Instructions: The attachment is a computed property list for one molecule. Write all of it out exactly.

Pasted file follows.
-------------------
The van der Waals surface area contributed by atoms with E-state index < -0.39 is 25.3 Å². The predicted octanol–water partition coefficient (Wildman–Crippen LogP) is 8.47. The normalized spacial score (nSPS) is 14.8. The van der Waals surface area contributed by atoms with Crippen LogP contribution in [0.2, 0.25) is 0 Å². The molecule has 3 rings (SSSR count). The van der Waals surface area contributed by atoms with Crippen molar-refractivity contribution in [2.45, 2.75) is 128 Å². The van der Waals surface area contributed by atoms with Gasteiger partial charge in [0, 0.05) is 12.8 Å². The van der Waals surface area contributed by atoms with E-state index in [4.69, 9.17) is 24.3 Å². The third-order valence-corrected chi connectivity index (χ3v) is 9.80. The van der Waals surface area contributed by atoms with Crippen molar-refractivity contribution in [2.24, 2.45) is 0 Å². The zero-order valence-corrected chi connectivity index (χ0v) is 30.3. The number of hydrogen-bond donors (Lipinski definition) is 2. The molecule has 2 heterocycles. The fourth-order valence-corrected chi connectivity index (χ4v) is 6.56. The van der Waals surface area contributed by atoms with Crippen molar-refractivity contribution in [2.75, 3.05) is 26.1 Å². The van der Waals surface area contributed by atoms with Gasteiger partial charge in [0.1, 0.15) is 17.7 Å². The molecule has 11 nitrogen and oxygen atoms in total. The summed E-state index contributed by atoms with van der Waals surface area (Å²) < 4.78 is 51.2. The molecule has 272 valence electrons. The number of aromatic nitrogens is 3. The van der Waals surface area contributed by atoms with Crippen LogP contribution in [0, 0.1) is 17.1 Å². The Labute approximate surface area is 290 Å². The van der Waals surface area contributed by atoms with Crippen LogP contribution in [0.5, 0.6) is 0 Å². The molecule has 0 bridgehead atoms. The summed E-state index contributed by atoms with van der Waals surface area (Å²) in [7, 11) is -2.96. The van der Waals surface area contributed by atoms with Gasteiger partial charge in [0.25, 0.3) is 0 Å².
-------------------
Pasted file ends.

The van der Waals surface area contributed by atoms with E-state index < -0.39 is 25.3 Å². The predicted octanol–water partition coefficient (Wildman–Crippen LogP) is 8.47. The normalized spacial score (nSPS) is 14.8. The van der Waals surface area contributed by atoms with Crippen LogP contribution in [0.2, 0.25) is 0 Å². The molecule has 3 rings (SSSR count). The van der Waals surface area contributed by atoms with Crippen molar-refractivity contribution in [2.45, 2.75) is 128 Å². The van der Waals surface area contributed by atoms with Gasteiger partial charge in [0, 0.05) is 12.8 Å². The van der Waals surface area contributed by atoms with E-state index in [4.69, 9.17) is 24.3 Å². The third-order valence-corrected chi connectivity index (χ3v) is 9.80. The van der Waals surface area contributed by atoms with Crippen molar-refractivity contribution in [2.24, 2.45) is 0 Å². The zero-order valence-corrected chi connectivity index (χ0v) is 30.3. The number of hydrogen-bond donors (Lipinski definition) is 2. The molecule has 2 heterocycles. The fourth-order valence-corrected chi connectivity index (χ4v) is 6.56. The van der Waals surface area contributed by atoms with Crippen molar-refractivity contribution in [2.75, 3.05) is 26.1 Å². The van der Waals surface area contributed by atoms with Gasteiger partial charge in [0.1, 0.15) is 17.7 Å². The molecule has 11 nitrogen and oxygen atoms in total. The summed E-state index contributed by atoms with van der Waals surface area (Å²) < 4.78 is 51.2. The molecule has 272 valence electrons. The number of aromatic nitrogens is 3. The van der Waals surface area contributed by atoms with Crippen LogP contribution in [0, 0.1) is 17.1 Å². The Labute approximate surface area is 290 Å². The van der Waals surface area contributed by atoms with Crippen LogP contribution in [0.5, 0.6) is 0 Å². The molecule has 0 bridgehead atoms. The summed E-state index contributed by atoms with van der Waals surface area (Å²) in [7, 11) is -2.96. The van der Waals surface area contributed by atoms with Gasteiger partial charge in [0.25, 0.3) is 0 Å².